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Bad habits in the court of King Gord

By Jim Stirling

ajority governments can drift into bad habits. It’s too easy for them to get carried away with their own agendas and importance. A consequence of that is the temptation to run roughshod over opposition parties and basic parliamentary and democratic principles and procedures. British Columbia’s majority Liberal government is demonstrating such worrying tendencies as it prepares to face the voters next May.

An example of such behaviour is the deliberate restriction of debate on legislation, including the government’s new bioenergy tenures which could have profound effects on the structure and operation of the forest industry in the BC Interior.

“This new tenure has huge implications for the existing forest industry, emerging industries, the management of our forest resources and the government’s overall climate change agenda, and it passed with only a half hour of debate,” complains Bob Simpson, MLA for Cariboo North, in a communication to his constituents. “Again, we’re not getting enough time to debate substantial changes to legislation this session.”

It was the Liberals that set the amount of debate time available for its proposed legislation. This particular piece of farreaching legislation says the Minister of Forests has the right to directly award wood waste and standing timber to any company that holds a bioenergy contract with BC Hydro.

“I have serious concerns about the lack of public consultation leading up to this new tenure,” continues Simpson. “There are also questions about the economic viability and environmental impacts of bioenergy. The government’s own research indicates it is not economically viable without significant government subsidies which will most likely be in the form of much higher costs to BC Hydro and therefore, more costs to ratepayers.”

Simpson is the NDP’s forestry critic and as such, it’s his job to be a thorn in the government’s side and question its policies. And Simpson does it well, possessing as he does a forest industry background. But whether one agrees or disagrees with Simpson’s viewpoint is nowhere near as important as the Liberal’s “we know best” attitude and the resultant curtailment of legislative debate time. It’s a dangerous form of arrogance.

There is little doubt the approach emanates from Premier Gordon Campbell’s office. Supporters say Campbell demonstrates a hands-on approach to his duties. Critics—including some within his own party—claim he’s a control freak and worse. Certainly, nothing of import moves fast forward in the BC Legislature without King Gord’s say so. But if Campbell possesses a master plan on how the Interior forest industry might be structured and his green imperatives furthered, he’s choosing not to divulge details to the rest of us just now.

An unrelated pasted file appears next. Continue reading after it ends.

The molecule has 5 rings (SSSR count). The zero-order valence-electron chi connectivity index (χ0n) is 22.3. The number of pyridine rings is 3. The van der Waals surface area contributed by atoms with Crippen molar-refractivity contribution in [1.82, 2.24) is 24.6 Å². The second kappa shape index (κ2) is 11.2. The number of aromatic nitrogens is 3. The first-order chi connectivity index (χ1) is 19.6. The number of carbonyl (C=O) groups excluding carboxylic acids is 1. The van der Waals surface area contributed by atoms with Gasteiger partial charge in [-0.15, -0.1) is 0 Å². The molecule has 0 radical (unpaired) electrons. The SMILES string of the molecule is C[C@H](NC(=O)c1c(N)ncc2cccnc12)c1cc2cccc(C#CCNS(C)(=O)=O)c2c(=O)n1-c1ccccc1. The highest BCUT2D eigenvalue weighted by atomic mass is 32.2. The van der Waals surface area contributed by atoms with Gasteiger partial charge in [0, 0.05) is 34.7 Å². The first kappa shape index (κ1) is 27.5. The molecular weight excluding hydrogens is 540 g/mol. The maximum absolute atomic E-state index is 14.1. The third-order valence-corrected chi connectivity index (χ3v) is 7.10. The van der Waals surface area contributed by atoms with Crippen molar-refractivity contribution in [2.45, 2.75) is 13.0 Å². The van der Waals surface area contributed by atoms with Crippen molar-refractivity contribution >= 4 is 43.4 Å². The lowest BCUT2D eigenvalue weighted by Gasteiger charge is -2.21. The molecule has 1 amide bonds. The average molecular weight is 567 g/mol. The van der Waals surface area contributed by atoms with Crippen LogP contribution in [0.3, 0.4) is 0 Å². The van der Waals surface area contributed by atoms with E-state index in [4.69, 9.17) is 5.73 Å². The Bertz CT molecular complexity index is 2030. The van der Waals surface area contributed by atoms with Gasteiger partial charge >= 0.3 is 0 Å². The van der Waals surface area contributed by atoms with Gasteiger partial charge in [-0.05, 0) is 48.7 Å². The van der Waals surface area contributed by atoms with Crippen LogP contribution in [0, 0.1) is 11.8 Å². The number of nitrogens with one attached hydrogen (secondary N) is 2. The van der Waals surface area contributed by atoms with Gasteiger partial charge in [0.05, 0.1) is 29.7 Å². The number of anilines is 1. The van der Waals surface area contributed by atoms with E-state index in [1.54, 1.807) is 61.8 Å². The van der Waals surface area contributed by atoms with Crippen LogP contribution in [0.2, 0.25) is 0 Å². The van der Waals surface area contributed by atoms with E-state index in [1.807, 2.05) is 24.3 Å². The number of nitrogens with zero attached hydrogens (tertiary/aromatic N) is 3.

There are some hints. A couple came from Rich Coleman, in one of his last official appearances as Minister of Forests and Range. Campbell shuffled him out the door in favour of the affable Pat Bell, MLA for Prince George North. Coleman has the reputation of shooting from the lip, which can make for colouful quotes. But that’s not Campbell’s style. It might help explain why Coleman now finds himself learning the ropes as Minister of Housing and Social Development.

But I digress. It was Coleman as forests minister who was a featured speaker at a bioenergy conference and exhibition held in conjunction with Forest and Resources Expo at Prince George in June. And he alluded to the new bioenergy forest tenures. He predicted BC Hydro will call for 1,000 gigawatt hours a year of bioenergy production.

The long-term tenures will allow companies to harvest standing dead trees (killed by the mountain pine beetle) as well as accessing slash piles and roadside waste. There are huge volumes of these types of fibre left in the forest as lumber producers extract what they need for their manufacturing purposes and leave the rest.

Coleman told the bioenergy conference audience these wood volumes will be affixed with minimum stumpage fees. The government wants to move it off the land to places where it needs to go, he said. “The legislation allows us to do it and we’re just going to do it,” he declared in vintage Coleman-esque style and reflective of a fine sentiment from a public servant. There’s an estimated 710 million cubic metres of biofuel grade wood sitting out in BC’s forests.

But, as indicated, there are many questions remaining about the operational mechanics of how these wood types can efficiently and economically end up where they need to be. Perhaps it’s naive to suggest some of those questions should be coupled with practical answers. Further, that the process should take place before enabling legislation so that some of the intangibles that will inevitably be encountered with the introduction of a new form of forest industry can be both addressed and accommodated. But we have to hope Mr Campbell knows best. At least he has no doubt of that.

But the last word to Simpson on what is the key point here: “I’ve said many times that British Columbians must pay more attention to what is going on with their political process. Democracy is a fragile form of government and must be guarded and protected if it is to be effective.” Amen, Mr Simpson, amen.